Student Spending on Textbooks Declines to $579 or Less during 2016-2017 Academic Year
Spending on course materials has declined by around 15% over the past decade
Washington, DC; August 24, 2017 – Research from Student Monitor® and the National Association of College Stores (NACS) found that student spending on textbooks and course materials declined for the second year in a row. The Student Watch survey from NACS reported a $23 decline in spending from $602 in in the 2015-2016 academic year to $579 in 2016-2017. Student Monitor reported a $64 decline from $607 in 2015-2016 academic year to $543 in 2016-2017. Spending on course materials has declined by around $100 over the past ten years, around 15%, when the average spend was between $672 and $701.
The transition to less expensive digital materials, increasing use of rental options for both print and digital materials, and a competitive retail market are among the factors that have led to the spending decline.Both studies found the average price per unit (new, used, print, digital, or rented) was $66 during the 2016 – 2017 academic year. The cost of new print textbooks declined by around 13% from $91 in the 2015 – 2016 academic year to $80 in the 2016-2017 academic year, according to Student Monitor.
Specific reasons for the spending decline include:
- Shift to digital materials reduces costs: With 52% of students using digital course materials, more students than ever were saving (Student Watch); digital materials typically cost between 15% -70% less than new, print textbooks
- Inclusive Access programs: These substantial discounts on digital course materials – sometimes up to 70% off the price of a traditional, new print textbook – are available in a growing number of universities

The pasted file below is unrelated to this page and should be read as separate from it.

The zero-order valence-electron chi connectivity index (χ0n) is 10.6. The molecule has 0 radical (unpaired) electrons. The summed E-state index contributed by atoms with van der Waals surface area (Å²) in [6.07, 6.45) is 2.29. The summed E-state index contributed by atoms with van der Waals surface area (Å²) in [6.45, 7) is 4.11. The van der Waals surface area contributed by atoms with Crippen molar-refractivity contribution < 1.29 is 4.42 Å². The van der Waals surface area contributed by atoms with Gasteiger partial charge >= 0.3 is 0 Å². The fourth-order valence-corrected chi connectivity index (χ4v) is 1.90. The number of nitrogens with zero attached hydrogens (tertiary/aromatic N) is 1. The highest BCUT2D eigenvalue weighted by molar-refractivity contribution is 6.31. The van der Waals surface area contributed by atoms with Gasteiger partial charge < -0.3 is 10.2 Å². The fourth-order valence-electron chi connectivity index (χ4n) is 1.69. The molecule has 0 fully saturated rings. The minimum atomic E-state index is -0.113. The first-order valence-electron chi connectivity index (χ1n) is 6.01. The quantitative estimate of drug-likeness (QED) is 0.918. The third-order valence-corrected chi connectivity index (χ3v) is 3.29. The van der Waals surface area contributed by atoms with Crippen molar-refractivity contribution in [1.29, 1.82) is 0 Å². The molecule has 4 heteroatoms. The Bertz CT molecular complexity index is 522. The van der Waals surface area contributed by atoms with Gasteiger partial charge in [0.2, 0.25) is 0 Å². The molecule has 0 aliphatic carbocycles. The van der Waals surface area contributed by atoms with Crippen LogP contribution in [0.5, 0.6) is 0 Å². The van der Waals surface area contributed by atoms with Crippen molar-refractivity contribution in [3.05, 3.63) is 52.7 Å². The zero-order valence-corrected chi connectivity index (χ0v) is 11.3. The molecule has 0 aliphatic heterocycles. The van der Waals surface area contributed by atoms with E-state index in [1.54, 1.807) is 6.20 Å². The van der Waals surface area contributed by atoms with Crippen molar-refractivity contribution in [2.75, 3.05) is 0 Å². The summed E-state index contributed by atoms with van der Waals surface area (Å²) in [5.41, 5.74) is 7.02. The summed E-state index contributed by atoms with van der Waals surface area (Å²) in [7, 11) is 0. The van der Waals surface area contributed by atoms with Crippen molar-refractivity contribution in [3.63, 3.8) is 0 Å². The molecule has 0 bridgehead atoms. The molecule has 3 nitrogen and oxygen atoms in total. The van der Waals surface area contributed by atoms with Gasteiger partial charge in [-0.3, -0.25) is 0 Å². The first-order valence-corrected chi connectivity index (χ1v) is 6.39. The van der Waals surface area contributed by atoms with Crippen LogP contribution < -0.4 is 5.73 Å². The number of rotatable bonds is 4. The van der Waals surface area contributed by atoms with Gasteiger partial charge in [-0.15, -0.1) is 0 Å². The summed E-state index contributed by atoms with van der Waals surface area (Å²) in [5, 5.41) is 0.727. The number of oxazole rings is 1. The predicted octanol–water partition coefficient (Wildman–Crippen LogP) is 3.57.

- More students are renting: A record high of 33% of students rented one or more textbooks they would have otherwise purchased. Renting costs about $30 per unit less than buying, and the number of rentals for course materials increased by 6% (Student Monitor)
- Students are savvy shoppers: Student Monitor found that 82% of students compared prices, and Student Watch found that students who used a price comparison tool available at their college campus bookstore spent less than those who did not
“Over the past few years learning companies have championed multiple solutions, which are effectively reducing the cost of course materials, including the shift to digital and Inclusive Access programs. This research proves that students are taking advantage of these innovations and are saving money in the process,” said David Anderson, Executive Director of Higher Education at the Association of American Publishers.
Student spending on course materials also varies by major and seniority. Student Watch reported that upperclassman at four-year universities generally spend less on their course materials. Also, students who major in mathematics and computer science spent about $100 less than average.
About the Reports
Data from the Student Monitor survey was collected from 1,020 full-time, four-year undergraduates enrolled at 100 representative campuses nationally using one-on-one intercepts with a margin of error of +/- 2.4%.
Data from the Student Watch survey was collected by OnCampus Research®, the research arm of the National Association of College Stores. More than 44,000 responses were collected across 90 Two-and Four-year institutions in 33 U.S. states and three Canadian provinces for the two-wave study. The margin of error is <1.0 at the 95% confidence level.
Marisa Bluestone / firstname.lastname@example.org / (202) 220-4558
The Association of American Publishers (AAP) represents nearly four hundred member organizations including major commercial, digital learning, education and professional publishers alongside independents, non-profits, university presses and scholarly societies. We represent the publishing industry’s priorities including copyright and related intellectual property rights, piracy and enforcement strategies, digital growth and related business models, funding for education and libraries, fair tax and trade policies, and freedom of expression and literacy debates.
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